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Allankey July 13, 2012 12:59

Radiation Irradiation and Solar Loading
How do I use radiation in a way that doesn't cause the temperature on my surfaces to rise to over 2000 degrees?

I would appreciate any help because this is driving me insane :mad:

flotus1 July 14, 2012 02:54

With a little bit more information about your problem, someone might be able to help.

Allankey July 14, 2012 23:41

1 Attachment(s)
I am sorry for my vague description.

My model is made up of 3 domains. The first is the air domain, imagine a box where I have defined the top surface as a semi-transparent wall that allows 1000W/m2 of radiation to enter the model. The bottom surface of the air domain is the top surface of the solid domain (my aluminium plate). In the air domain the side surfaces have been defined as two velocity inlets and two pressure outlets to simulate air flow across the top of the collector. The collector is attached to a pipe which carries water and this is the third water domain. I have attached a fairly crude image to summarise what I am trying to model.

The problem I am having is that the irradiation enters the domain and has nowhere to escape resulting in a divergent energy residual which is only stopped when the solver prevents temperature increases above 5000 degrees. When I view the results my plate temperature is around 2500C and I have around 400000W of incident radiation on the surface. I have tried turning the emissivity on and off for the walls as well as turning toggling the option of having each domain participating in radiation however it is always the same problem.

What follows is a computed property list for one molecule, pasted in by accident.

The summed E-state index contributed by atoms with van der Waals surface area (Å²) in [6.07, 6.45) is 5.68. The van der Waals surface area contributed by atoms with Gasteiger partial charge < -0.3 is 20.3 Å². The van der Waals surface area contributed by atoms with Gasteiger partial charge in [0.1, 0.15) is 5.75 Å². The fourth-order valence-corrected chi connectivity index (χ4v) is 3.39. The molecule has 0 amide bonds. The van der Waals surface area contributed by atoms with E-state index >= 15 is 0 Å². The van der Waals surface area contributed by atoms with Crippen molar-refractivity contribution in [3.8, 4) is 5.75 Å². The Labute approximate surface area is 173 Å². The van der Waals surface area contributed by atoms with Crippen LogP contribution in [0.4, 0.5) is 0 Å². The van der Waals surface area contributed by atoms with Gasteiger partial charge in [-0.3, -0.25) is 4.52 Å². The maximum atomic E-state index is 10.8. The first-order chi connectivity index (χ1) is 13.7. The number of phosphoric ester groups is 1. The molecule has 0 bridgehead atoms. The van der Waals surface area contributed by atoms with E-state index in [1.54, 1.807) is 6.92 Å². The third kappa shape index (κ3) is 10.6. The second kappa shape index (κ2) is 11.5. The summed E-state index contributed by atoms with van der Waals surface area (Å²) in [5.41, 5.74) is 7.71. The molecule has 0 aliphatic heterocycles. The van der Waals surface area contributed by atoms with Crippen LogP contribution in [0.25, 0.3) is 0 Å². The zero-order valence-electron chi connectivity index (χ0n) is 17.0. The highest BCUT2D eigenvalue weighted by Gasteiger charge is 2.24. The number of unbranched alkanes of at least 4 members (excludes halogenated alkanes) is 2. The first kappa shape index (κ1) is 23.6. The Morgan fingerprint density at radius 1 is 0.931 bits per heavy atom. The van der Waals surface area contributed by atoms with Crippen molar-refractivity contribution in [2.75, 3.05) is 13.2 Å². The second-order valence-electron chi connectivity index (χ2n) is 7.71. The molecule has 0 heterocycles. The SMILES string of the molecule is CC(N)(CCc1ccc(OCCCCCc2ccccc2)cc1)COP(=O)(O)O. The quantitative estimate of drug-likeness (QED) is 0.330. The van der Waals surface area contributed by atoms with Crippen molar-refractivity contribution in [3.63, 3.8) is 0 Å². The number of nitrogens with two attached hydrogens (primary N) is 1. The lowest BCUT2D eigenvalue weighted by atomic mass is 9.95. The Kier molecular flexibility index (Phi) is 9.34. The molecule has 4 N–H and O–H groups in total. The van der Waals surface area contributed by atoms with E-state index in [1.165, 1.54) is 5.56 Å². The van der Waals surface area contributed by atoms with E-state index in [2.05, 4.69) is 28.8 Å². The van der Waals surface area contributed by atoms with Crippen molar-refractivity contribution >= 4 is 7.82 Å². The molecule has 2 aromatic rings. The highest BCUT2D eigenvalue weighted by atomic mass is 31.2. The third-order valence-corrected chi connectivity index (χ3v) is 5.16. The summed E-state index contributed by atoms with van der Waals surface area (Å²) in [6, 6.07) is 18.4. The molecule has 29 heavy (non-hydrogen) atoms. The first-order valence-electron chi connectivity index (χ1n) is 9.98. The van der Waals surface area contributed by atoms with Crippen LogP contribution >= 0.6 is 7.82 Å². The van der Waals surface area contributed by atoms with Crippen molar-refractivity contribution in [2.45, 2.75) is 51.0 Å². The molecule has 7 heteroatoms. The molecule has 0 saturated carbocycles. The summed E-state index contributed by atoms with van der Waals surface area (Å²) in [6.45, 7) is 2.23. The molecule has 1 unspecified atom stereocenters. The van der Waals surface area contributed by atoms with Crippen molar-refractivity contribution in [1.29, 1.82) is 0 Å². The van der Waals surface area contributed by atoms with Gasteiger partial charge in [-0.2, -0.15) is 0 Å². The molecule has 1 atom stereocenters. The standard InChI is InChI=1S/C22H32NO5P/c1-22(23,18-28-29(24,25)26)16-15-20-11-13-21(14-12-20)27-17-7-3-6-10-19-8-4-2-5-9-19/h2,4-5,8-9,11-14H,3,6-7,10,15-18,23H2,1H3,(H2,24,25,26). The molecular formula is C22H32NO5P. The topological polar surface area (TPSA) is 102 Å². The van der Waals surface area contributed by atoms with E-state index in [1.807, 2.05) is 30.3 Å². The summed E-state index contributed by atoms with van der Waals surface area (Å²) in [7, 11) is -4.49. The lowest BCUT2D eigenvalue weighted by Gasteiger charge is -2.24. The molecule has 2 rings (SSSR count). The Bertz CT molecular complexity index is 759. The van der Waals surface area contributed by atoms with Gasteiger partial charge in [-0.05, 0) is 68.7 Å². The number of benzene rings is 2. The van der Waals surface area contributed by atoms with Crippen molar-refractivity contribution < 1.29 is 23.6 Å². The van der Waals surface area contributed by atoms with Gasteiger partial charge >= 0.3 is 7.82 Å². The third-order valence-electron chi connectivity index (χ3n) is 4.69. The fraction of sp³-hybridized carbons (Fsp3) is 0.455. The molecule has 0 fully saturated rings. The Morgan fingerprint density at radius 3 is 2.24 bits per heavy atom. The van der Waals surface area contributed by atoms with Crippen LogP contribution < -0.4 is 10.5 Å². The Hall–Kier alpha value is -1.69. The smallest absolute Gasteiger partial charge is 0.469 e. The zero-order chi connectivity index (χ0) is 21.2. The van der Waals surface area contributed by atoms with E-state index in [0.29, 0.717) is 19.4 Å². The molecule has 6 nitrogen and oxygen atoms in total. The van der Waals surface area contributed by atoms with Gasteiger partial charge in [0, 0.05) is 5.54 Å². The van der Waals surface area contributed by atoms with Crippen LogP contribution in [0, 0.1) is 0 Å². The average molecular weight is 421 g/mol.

It seems as though the radiation is getting trapped in the domain and not being able to escape. The only options fluent allows me is to change the emissivity of the boundaries but this seems to have little effect on the outcome.

I welcome any suggestions you have and can provide clarity on any of the points if needs be.

Many Thanks


flotus1 July 15, 2012 14:52

I also messed around with the radiation models in Fluent for a while.
My personal conclusion is: avoid these models whenever possible :rolleyes:
I encountered some similar problems like the ones you described.

In your case, you could simply heat the surface of the aluminum plate with a heat source. The effect will be the same, with the benefit of not having to solve additional equations for the radiation.

Allankey July 18, 2012 07:54

Thank you for your reply. Great advice. I have found a way to eliminate the use of radiation completely from my model and have decided to give up with Fluent and focus on CFX which seems to be a bit more user friendly.

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